Looking back into TV history
"If Black Country viewers caught a glimpse of 'Camp Runamuck' at all, it would probably have been in the mid '70s when BBC 1 showed the entire series during a Saturday morning run. It was in fact screened in the UK for the first time in 1969 by the Anglia ITV region who scheduled it for a prime-time slot.
"Camp Runamuck was a US TV comedy that ran for just 16 half-hour episodes in 1965, and was produced in full Technicolor by Runamuck Productions for Screen Gems. The programmes told the story of the rivalry and competitiveness between two summer camps located on opposite sides of a lake, one run by the boys called Camp Runamuck and the other by the girls called Camp Divine, and included story lines about missing kids and food poisoning, etc. The leader at the boys camp was Commander Wivenhoe (played by Arch Johnson), and other individuals with authority were Senior Councillor Spivey (Dave Ketchum), Councillor Pruett (Dave Madden), Doc Joslyn (Leonard Stone), with occasional visits from the local sheriff played by George Dunn.
"The girls camp on the other side of the lake was led by Eulalia Divine, played by the well known British actress Hermione Baddeley, ably assisted by Mahalia May Gruenecker (Alice Dunn) and the gorgeous Caprice Yeudleman played by Nina Wayne. It was filmed on location at the Franklin Canyon Reservoir in Los Angeles, California, but was a concept the script writers presumably found difficult to extend beyond the 16 episodes that were made.
Who remembers 'Seaway', a Canadian based series filmed along the St Lawrence Seaway in 1965? It was yet another crime series to come out of North America and during its broadcast enjoyed prime-time slots. Twenty-eight hour long monochrome and two colour episodes were made, the last two (in colour), chillingly entitled 'Don't Forget to Wipe the Blood Off', were also edited together to create a 90 minute movie. Stephen Young was the star of the show and he played trouble-shooter Nick King, working for Associated Owners and Shippers. The much older and wiser Admiral Henry (Foxy) Fox, a WWII veteran played by Austin Willis, co-starred as an official with the Department of Transport and head of operations on the St Lawrence Seaway. Working together they investigated espionage and crimes such as diamond smuggling and contaminated foodstuffs.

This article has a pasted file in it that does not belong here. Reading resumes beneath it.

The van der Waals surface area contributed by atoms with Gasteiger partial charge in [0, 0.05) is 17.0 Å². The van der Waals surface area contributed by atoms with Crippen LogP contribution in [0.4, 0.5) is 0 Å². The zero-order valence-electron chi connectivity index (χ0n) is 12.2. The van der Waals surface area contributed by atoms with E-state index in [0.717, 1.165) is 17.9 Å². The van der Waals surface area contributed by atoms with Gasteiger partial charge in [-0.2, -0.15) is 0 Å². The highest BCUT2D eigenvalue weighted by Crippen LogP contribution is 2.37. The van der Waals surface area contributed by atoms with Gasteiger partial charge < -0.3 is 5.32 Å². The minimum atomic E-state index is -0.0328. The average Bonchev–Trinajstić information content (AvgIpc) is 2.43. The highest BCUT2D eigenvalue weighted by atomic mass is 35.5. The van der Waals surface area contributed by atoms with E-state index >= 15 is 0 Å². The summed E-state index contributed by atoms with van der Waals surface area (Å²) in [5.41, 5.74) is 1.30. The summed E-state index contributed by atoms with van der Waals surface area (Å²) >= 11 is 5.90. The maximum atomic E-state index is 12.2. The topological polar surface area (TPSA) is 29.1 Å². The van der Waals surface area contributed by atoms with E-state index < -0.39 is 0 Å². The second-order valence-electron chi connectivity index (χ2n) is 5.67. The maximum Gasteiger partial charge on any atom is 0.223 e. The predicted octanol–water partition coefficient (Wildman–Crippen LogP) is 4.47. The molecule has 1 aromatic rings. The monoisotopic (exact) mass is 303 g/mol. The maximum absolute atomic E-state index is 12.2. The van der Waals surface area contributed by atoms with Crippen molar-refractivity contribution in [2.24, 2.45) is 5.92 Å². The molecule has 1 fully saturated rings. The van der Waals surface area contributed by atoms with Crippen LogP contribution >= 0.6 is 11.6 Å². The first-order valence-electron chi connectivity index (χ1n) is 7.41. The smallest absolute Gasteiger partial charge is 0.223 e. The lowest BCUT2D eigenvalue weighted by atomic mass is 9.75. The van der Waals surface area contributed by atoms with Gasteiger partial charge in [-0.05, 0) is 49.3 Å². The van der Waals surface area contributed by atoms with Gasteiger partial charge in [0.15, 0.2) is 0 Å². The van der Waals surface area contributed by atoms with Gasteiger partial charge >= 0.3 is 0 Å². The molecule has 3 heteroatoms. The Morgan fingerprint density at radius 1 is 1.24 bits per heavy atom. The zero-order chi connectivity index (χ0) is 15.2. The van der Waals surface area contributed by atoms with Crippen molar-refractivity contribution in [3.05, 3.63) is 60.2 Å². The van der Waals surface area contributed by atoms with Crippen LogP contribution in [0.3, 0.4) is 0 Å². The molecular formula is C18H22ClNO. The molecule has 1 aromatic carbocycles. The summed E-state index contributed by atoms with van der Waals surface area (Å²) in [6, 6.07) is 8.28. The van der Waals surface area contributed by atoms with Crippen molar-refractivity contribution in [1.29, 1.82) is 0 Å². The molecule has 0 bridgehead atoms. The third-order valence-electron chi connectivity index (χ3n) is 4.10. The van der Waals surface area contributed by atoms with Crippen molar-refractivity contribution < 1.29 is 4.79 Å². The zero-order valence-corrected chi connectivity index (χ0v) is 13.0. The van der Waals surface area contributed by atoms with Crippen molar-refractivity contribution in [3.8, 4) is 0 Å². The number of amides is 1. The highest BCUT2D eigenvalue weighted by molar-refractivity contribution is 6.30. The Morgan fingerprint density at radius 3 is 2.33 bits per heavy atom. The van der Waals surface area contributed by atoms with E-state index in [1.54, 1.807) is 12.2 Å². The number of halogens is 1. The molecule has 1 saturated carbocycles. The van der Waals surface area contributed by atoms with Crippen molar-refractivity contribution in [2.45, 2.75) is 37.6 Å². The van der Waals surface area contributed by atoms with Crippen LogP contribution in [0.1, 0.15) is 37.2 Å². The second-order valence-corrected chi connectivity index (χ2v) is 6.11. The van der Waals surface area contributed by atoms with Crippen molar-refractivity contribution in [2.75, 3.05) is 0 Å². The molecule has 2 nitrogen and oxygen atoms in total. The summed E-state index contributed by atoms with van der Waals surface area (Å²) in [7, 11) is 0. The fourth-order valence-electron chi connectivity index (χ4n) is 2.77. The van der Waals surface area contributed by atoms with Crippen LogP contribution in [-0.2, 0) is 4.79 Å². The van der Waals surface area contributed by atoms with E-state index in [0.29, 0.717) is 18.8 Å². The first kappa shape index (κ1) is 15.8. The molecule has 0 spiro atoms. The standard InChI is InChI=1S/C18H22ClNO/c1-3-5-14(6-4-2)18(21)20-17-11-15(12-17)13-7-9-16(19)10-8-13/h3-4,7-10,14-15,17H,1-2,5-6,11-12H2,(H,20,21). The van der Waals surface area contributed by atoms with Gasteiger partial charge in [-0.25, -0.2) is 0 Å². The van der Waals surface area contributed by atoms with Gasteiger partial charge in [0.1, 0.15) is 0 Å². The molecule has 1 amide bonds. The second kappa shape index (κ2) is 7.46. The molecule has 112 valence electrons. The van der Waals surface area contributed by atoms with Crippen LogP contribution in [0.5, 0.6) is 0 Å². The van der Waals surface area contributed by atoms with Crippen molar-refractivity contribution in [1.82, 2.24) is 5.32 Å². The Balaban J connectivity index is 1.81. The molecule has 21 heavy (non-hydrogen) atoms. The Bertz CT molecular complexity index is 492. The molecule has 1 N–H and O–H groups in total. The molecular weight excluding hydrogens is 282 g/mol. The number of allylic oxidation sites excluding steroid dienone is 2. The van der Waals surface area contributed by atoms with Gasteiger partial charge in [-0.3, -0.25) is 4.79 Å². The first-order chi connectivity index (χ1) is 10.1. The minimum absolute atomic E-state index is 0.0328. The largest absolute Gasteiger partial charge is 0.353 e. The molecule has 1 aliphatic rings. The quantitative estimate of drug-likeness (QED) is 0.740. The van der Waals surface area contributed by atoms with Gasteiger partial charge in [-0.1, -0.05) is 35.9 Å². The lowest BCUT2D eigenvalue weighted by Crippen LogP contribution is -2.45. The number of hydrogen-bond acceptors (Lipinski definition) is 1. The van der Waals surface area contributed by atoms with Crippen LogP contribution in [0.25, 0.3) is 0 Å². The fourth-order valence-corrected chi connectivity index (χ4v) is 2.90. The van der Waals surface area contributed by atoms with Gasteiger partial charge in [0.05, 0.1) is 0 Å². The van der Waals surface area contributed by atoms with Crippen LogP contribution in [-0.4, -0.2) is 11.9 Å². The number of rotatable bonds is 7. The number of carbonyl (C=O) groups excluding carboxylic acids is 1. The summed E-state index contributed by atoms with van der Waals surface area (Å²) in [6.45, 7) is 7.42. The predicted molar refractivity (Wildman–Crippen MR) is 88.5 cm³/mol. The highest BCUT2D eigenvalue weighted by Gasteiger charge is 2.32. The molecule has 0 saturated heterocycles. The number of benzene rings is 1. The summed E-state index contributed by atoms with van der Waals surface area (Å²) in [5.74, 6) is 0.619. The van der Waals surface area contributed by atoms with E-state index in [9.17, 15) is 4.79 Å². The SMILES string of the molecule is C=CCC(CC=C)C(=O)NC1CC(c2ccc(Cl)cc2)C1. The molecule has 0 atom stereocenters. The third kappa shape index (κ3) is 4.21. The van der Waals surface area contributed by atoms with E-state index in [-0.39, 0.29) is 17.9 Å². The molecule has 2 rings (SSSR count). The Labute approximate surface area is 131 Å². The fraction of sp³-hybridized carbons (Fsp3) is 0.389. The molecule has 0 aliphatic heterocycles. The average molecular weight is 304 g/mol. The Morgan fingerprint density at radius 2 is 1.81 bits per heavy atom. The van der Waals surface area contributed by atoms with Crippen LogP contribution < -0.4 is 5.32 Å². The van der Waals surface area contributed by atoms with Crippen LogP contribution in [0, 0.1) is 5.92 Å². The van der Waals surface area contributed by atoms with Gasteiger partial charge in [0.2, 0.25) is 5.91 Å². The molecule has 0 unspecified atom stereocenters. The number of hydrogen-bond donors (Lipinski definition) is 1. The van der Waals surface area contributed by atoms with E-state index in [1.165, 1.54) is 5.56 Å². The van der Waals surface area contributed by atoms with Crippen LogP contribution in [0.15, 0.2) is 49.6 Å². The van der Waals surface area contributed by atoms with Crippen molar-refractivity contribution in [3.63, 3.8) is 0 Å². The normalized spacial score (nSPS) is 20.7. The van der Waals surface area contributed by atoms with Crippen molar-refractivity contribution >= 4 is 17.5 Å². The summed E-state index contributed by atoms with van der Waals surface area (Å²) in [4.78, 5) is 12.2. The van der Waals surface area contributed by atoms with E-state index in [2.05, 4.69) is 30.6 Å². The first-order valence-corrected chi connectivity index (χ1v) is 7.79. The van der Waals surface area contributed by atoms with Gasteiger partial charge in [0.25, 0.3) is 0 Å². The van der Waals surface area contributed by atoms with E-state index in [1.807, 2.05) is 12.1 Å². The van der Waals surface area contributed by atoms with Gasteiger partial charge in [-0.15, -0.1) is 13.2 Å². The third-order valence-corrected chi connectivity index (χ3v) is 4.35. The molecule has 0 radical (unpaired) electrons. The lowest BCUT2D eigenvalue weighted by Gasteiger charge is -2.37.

"Guest stars in the series included Rita Moreno, Faye Dunaway, Richard (John Boy Walton) Thomas, Ralph Bellamy, Ralph Meeker and Barry Morse. If you were lucky to catch Seaway on the small screen here in the Black Country, then you can go back over 40 years to the spring of 1967 when commercial TV screened it on Wednesdays at 8 pm, followed by late-night and afternoon repeats until 1973.
"We have to return to the 1950s to recall 'Mark Saber', a series that starred Donald Gray as a one-armed private. Gray was in fact a real life war hero who lost an arm in action during the Second World War, and his character was written into the final season of a 65 episode half-hour crime anthology called The Vise which ran from 1954 - 1957. The Vise was produced by Edward and Harry Lee Danziger, and the filming done at the Associated British Studios, Elstree.
"In his first series Saber was assisted by his secretary Stephanie Ames (played by Diana Decker), a chap called Barney O'Keefe (Michael Balfour), and Inspector Parker (Colin Tapley) of Scotland Yard. Various other guest stars included Patrick McGoohan, Leslie Phillips, Michael Caine, Sandra Dorne, Nanette Newman, Bill Fraser, Bernard Bresslaw, and Ron Moody. The second batch of 91 monochrome half-hour shows were released under the new title, 'Saber of London'. The series had a two year run from 1957 - 1959, and included some notable star guests; Honor Blackman, Gordon Jackson, John Le Mesurier, Harry Fowler, Bernard Cribbins, as well as up and coming new actors Rolf Harris and Shaw Taylor.
Both series were screened throughout the entire ITV network including the Midlands region, and from 1968 - 1971 Saber enjoyed re-runs on afternoons or late at night. If you recall the show you'll probably remember the conclusion of every Saber of London story, when the actor Donald Gray would stand in front of Big Ben and say, "Be with us next week when Big Ben chimes in another mystery." But there has been one thing troubling me all these years. How did the one-armed detective manage to drive his fast sports car?"
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